Winter can be a tough season. It is long, dark, cold, and for many people, miserable. The short days with fewer sunlight hours can be depressing, and the frigid temperatures can force many people indoors for days on end.
For some people, however, there is one more reason to hate the season: Raynaud’s.
What is Raynaud’s?
Raynaud’s Disease is a condition in which some areas of your body, most often the fingers and toes, feel numb and cold as a response to cold temperatures. They will begin to change color, usually to a bright white, and sometimes they will begin to turn yellow and eventually blue [1,2].
The change in skin color occurs because the small arteries that supply blood to your skin narrow, which restricts blood flow to that area. This is called a vasospasm and can result in numbness, a prickly feeling in the affected area, and pain, especially as the area begins to warm up .
“With cold exposure, the body is trying to pull blood towards the core and it wants to supply blood to the core organ systems, like the heart and the lungs, so the extremities suffer in the process,” explained Dr. Ashima Makol, a rheumatologist at the Mayo Clinic in Rochester, Minnesota .
Rachel Smith’s Story
Rachel Smith experiences Raynaud’s attacks in her finger, toes, and ears. At first, her fingers turn deathly pale and she can’t feel anything, but eventually the pain sets in.
“It feels like the tingling when your hand falls asleep, but magnify that by a thousand,” said the 32-year-old from Sacramento, California .
It’s not just the outdoor cold that can induce an attack. Even seemingly harmless actions, like reaching into the freezer or holding a cold drink can cause her fingers to become white and painful.
“The ears are the worst,” said Smith. “If I know I’m going to be outside, and it’s cold or windy, I have to have a beanie. I’ve described it as someone putting a knife in my ear and turning it. It’s very painful.” 
Smith explained that she gets frustrated because many people don’t understand the condition, and tend to brush it off, telling her she is just extra sensitive to the cold.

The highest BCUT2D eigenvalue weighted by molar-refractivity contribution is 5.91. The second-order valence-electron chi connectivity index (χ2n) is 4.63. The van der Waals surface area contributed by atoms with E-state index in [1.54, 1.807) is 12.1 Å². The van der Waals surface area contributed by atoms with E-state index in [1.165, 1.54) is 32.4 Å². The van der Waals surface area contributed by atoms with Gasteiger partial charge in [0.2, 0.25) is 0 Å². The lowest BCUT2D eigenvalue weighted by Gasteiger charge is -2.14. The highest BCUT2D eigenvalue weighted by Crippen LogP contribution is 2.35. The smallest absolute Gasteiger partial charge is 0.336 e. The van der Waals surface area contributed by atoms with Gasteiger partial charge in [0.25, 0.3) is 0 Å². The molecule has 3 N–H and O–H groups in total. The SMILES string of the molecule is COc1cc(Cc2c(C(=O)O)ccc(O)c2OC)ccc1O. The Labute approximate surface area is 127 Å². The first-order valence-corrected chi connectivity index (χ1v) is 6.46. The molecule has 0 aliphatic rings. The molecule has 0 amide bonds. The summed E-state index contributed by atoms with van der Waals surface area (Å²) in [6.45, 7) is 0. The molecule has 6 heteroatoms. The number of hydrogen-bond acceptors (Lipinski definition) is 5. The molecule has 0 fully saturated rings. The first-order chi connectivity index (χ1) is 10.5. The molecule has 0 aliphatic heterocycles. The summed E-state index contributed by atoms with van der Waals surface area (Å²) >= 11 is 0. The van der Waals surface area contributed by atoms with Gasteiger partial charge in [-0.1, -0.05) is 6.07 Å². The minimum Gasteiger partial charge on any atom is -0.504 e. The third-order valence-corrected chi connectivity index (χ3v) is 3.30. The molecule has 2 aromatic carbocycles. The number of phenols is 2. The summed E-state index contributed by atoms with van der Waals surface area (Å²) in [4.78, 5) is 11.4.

“It’s a legit disease,” she emphasized .
Raynaud’s affects five to ten percent of Americans, but only one in ten people seek treatment. It is estimated that women are nine times more likely than men to have the condition, and although the disease isn’t disabling, it can affect your quality of life [3,4].
There is no cure for Raynaud’s, however, there are ways to manage the symptoms. People who are affected by the condition should be sure to cover their extremities before going outside. If they do experience an attack, soaking the affected area in warm water is usually effective at alleviating symptoms .
For more severe cases, there are some medications available, such as alpha-1 blockers, calcium channel blockers, and other vasodilators which can help control symptoms. A topical nitroglycerin ointment can also be applied to affected areas to help relieve symptoms by improving blood flow and cardiac output while decreasing blood pressure .
There are natural remedies that some with Raynauds have used. There is a lack of scientific support when it comes to their efficacy, however, some approaches can offer benefit.
Very rarely, nerve surgery called a sympathectomy may be required to decrease the frequency and severity of the attacks, however, the surgery is not always successful. Injecting certain chemicals that can prevent vasoconstriction can also be effective .
The National Heart, Lung, and Blood Institute recommends the following steps to avoid Raynaud’s attacks:
- Protect yourself from cold temperatures.
- Try to avoid emotional stress and learn ways to cope with the stress that you can’t avoid.
- Avoid certain medicines, substances, and activities that can trigger Raynaud’s attacks.
- Include physical activity as part of your healthy lifestyle and limit your use of caffeine and alcohol. If you smoke, quit. Also, try to avoid secondhand smoke .
As for Rachel, she just has to be extra-prepared during the colder months, and simply do her best to get through it.
“Winter is not my friend,” she said .
Disclaimer: This information is not intended to be a substitute for professional medical advice, diagnosis or treatment and is for information only. Always seek the advice of your physician or another qualified health provider with any questions about your medical condition and/or current medication. Do not disregard professional medical advice or delay seeking advice or treatment because of something you have read here.